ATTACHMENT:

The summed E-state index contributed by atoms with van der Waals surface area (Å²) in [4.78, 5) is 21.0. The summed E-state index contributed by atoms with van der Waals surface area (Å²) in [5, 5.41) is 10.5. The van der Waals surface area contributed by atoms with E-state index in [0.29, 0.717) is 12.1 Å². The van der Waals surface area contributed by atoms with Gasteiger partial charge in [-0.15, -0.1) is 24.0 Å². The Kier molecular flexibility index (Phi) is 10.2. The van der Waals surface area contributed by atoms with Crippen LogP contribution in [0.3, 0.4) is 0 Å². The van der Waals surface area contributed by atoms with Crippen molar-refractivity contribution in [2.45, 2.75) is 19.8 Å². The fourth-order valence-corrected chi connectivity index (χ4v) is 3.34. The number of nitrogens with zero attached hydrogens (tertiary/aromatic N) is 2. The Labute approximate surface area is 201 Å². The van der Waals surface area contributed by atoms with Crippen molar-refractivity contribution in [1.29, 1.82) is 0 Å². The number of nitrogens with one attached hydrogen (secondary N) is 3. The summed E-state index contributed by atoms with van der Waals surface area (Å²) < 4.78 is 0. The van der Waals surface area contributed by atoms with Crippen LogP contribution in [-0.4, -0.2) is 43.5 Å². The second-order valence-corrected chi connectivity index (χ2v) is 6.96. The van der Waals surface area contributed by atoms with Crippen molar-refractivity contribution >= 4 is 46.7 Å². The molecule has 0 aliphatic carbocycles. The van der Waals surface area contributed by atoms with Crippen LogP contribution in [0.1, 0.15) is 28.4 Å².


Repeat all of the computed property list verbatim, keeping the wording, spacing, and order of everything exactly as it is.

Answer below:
The summed E-state index contributed by atoms with van der Waals surface area (Å²) in [4.78, 5) is 21.0. The summed E-state index contributed by atoms with van der Waals surface area (Å²) in [5, 5.41) is 10.5. The van der Waals surface area contributed by atoms with E-state index in [0.29, 0.717) is 12.1 Å². The van der Waals surface area contributed by atoms with Gasteiger partial charge in [-0.15, -0.1) is 24.0 Å². The Kier molecular flexibility index (Phi) is 10.2. The van der Waals surface area contributed by atoms with Crippen LogP contribution in [0.3, 0.4) is 0 Å². The van der Waals surface area contributed by atoms with Crippen molar-refractivity contribution in [2.45, 2.75) is 19.8 Å². The fourth-order valence-corrected chi connectivity index (χ4v) is 3.34. The number of nitrogens with zero attached hydrogens (tertiary/aromatic N) is 2. The Labute approximate surface area is 201 Å². The van der Waals surface area contributed by atoms with Crippen molar-refractivity contribution in [1.29, 1.82) is 0 Å². The number of nitrogens with one attached hydrogen (secondary N) is 3. The summed E-state index contributed by atoms with van der Waals surface area (Å²) < 4.78 is 0. The van der Waals surface area contributed by atoms with Crippen LogP contribution in [-0.4, -0.2) is 43.5 Å². The second-order valence-corrected chi connectivity index (χ2v) is 6.96. The van der Waals surface area contributed by atoms with Crippen molar-refractivity contribution >= 4 is 46.7 Å². The molecule has 0 aliphatic carbocycles. The van der Waals surface area contributed by atoms with Crippen LogP contribution in [0.1, 0.15) is 28.4 Å².